now imagine that during their reporting they came to you and said,

”We have seen several of the deployment plans for facial recognition cameras in Uyghur. Some apparently were generated by a tool known as the IPVM calculator. Are you aware of this, and will you attempt to deny such use in the future?”

will you attempt to deny such use in the future?

We are banned in China, which effectively denies such use even now.

Also, the calculator does not do anything specifically for facial recognition so not clear how we could know or determine how it is used.

That said, we would take the same position as Intel, condemning such use.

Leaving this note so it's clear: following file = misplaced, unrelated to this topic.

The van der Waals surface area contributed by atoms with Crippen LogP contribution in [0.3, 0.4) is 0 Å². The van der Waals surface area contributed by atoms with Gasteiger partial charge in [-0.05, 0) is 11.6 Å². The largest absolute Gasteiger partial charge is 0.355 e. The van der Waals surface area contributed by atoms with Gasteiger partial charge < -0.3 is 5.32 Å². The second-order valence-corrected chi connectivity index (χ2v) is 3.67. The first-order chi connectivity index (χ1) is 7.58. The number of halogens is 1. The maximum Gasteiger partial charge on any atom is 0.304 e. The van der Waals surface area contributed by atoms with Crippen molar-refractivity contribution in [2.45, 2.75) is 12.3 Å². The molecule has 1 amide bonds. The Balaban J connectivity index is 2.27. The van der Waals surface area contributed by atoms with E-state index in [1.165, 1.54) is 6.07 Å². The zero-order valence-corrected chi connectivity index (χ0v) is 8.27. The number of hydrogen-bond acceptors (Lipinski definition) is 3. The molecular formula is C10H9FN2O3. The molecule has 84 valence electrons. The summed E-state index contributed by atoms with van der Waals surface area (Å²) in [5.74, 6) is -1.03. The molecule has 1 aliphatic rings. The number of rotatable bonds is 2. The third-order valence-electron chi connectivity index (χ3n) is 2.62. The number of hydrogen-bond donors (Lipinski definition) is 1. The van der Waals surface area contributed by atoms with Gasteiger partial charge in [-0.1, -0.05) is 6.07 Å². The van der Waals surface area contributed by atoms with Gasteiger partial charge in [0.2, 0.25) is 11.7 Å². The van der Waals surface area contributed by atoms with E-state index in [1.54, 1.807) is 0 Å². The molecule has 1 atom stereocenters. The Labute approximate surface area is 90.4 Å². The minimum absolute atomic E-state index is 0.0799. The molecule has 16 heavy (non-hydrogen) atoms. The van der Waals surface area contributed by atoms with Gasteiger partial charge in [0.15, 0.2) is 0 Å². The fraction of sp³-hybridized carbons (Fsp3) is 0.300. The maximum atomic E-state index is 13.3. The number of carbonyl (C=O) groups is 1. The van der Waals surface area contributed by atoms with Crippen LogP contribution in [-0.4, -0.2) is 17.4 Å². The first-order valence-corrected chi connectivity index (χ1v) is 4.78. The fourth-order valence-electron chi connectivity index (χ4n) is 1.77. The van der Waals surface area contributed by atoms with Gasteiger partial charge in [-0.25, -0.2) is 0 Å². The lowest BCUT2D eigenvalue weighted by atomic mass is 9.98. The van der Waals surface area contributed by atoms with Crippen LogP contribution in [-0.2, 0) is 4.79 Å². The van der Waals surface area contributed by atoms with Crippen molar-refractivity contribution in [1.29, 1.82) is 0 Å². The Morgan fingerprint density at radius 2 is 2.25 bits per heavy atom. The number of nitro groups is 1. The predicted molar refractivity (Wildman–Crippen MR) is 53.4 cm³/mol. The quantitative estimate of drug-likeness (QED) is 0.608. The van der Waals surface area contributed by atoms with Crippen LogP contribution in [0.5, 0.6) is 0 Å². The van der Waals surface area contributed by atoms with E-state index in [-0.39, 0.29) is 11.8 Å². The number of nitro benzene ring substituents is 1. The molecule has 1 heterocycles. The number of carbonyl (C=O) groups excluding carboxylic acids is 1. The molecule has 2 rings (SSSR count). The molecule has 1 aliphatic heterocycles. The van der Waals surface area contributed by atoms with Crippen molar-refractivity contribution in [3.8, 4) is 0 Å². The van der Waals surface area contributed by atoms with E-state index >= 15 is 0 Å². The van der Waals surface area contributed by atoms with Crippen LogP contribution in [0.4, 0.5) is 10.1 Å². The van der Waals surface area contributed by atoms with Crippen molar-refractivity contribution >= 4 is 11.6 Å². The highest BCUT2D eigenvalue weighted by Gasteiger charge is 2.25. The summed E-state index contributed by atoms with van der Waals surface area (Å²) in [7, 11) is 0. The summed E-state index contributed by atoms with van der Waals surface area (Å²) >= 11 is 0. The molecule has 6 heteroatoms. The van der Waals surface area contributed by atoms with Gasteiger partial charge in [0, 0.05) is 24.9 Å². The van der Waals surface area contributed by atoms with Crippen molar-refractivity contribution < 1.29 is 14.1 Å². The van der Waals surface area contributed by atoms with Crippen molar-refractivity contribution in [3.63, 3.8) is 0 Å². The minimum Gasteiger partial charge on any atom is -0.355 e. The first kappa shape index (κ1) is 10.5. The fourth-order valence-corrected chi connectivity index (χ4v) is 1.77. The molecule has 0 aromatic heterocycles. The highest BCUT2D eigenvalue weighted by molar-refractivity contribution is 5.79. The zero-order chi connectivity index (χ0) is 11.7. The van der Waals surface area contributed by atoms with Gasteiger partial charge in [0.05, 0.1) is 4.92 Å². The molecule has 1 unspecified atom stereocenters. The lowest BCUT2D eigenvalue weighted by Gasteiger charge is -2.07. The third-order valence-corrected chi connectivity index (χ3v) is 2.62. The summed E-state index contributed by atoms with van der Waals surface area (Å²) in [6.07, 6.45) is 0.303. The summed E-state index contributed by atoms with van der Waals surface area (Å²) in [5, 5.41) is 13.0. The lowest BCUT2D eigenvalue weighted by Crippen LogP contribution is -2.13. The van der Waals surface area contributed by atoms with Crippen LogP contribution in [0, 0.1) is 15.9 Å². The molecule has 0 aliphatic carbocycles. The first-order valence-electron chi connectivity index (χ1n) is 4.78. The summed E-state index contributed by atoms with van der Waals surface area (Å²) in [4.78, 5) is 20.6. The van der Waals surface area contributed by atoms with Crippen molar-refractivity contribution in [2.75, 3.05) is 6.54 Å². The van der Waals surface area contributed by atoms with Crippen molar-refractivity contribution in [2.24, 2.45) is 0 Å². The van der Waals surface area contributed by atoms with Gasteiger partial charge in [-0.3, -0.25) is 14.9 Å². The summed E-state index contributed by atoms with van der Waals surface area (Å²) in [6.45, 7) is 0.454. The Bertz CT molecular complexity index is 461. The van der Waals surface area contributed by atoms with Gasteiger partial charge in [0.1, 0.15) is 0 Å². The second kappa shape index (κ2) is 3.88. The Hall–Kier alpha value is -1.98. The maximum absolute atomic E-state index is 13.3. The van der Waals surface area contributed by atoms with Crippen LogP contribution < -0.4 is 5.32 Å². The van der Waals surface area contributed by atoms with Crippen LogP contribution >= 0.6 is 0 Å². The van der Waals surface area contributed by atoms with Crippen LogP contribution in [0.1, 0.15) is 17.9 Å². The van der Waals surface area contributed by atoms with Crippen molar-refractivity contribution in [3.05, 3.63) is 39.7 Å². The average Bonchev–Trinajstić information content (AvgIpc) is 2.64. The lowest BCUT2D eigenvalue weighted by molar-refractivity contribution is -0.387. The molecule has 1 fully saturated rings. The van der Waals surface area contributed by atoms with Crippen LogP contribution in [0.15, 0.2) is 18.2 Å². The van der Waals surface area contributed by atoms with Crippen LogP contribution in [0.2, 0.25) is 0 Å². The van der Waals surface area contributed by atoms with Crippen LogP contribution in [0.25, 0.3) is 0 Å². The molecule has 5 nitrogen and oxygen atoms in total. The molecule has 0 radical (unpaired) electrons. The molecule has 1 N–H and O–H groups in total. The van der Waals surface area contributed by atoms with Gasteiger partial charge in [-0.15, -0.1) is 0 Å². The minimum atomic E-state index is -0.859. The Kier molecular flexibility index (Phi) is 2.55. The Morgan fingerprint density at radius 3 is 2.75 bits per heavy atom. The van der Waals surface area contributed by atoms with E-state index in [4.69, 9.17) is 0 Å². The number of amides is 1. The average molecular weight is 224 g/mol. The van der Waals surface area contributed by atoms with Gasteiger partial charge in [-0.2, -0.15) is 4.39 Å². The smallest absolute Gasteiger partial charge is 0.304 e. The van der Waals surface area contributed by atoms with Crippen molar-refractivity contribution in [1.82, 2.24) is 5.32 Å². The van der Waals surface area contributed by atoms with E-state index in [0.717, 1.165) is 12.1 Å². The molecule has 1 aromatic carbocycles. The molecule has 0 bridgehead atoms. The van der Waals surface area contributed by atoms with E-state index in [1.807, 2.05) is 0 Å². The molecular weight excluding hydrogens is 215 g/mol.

It is quite probably the software they are using is using the SenseTime Facial Recognition Server.

Older System specifications requirements of their Servers for face detection are very close to the ones expertly reported here, which both specify use of GPU and als the Intel Xenon CPU's. Their software is using the CUDA part of the GPU to process the detections.

GPU * 4. Intel E5 CPU. Sounds familuar.

That was a fantastically researched article - well done - very informative and a reminder to manufacturers that they cannot hide what they are doing re: investigative journalism (there’s always a trail if you follow the money/shipping invoices).